GUYANA’s most successful first-class head coach, Esaun Crandon, is a top prospect to be named assistant coach of the regional cricket team sometime this month.
Crandon, the Guyana Jaguars four-time Cricket West Indies Regional 4-Day winning coach, who was given the responsibility of coaching the West Indies ‘B’ team at the recently held Canada Cricket Summerfest tournament, is set to be appointed before England tour the Caribbean later this month for a full tour.
England will play the West Indies in three Tests, five ODIs and three T20Is, in five of the region’s top tourist destinations with the tour starting in Barbados and ending in St. Kitts. While no official announcement has been made by Cricket West Indies, Chronicle Sport was reliably informed that the appointment of Crandon, the 37-year-old, was long in the pipeline.
Meanwhile, Chronicle Sport was also informed that the second most prolific Test cricketer in Windies history, Shivnarine Chanderpaul, is expected to feature prominently as Crandon successor. Chanderpaul, 43, is respected for having a shrewd cricketing mind and isn’t the type to ignite controversies.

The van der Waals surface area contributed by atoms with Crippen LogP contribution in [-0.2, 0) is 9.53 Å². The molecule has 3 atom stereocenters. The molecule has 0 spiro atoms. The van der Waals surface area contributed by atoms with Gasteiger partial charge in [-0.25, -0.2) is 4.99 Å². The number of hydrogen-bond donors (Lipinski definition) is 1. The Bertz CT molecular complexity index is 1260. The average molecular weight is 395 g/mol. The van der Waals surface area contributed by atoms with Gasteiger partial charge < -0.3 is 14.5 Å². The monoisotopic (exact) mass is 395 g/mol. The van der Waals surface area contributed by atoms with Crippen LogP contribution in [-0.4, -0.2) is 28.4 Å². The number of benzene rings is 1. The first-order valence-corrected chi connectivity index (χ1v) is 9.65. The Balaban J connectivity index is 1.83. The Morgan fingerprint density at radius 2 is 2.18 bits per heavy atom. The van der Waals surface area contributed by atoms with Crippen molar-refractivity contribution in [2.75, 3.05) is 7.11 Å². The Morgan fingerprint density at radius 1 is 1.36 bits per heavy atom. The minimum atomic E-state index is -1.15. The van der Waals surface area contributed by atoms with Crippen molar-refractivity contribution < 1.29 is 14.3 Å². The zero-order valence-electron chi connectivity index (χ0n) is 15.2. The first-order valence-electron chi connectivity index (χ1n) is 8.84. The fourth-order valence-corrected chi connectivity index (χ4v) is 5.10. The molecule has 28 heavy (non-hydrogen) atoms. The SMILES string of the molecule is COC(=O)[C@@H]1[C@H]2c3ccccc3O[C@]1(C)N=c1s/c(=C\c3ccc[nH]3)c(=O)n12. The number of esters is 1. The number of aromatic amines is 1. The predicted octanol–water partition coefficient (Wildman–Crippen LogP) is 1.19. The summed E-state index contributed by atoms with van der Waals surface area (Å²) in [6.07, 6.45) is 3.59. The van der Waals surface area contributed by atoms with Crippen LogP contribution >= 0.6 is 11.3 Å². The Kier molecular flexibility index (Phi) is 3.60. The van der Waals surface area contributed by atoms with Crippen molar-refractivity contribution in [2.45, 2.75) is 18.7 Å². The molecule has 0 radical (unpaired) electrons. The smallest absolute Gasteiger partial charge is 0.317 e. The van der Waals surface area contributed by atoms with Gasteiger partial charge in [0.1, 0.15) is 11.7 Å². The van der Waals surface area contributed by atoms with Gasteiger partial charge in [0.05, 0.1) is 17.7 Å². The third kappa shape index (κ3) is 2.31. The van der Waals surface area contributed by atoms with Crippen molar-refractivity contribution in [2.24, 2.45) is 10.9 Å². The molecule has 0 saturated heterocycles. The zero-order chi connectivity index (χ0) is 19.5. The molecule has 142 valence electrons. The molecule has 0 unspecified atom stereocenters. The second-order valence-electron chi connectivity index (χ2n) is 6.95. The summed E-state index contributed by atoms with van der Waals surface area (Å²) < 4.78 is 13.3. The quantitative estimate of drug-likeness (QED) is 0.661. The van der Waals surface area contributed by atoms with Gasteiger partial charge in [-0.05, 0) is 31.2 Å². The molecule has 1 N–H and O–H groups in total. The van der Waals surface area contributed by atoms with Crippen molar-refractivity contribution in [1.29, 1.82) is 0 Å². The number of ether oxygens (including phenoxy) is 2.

He’s known to manage players exceedingly well, in other words, someone the board can do ‘business’ with.
During a Test career that spanned two decades (1994-2015), Chanderpaul played a record 164 Tests for the Windies, scoring 11,867 runs at an average of 51.37. During that time he scored 30 Test centuries and 66 fifties and was a stabilising force in the Windies middle order.
He was also prolific in ODIs, amassing 8,778 runs at an average of 41.60 in 268 matches during which he scored 11 centuries and 59 half-centuries. Chanderpaul announced his retirement from international cricket in January 2016.
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For many years the West Indies team ruled the cricket world, playing undefeated in a Test series for over 15 years. Recently the West Indies team has suffered several losses but with the emergence of new high-calibre players the future for the West Indies cricket team looks very good!
West Indians are passionate about their cricket, quick to cheer when the team performs well but also quick to criticize a poor performance. Thousands of West Indians always turn out to watch their team play .... and hopefully win!
Cricket is seen as a unifying force in the West Indies, bringing together players (and supporters) from across the region. This gentleman's game has brought considerable exposure to the islands of the Caribbean, with the West Indian cricketers being remembered not only for their incredible talent and skills but also for their deportment and sense of fair play.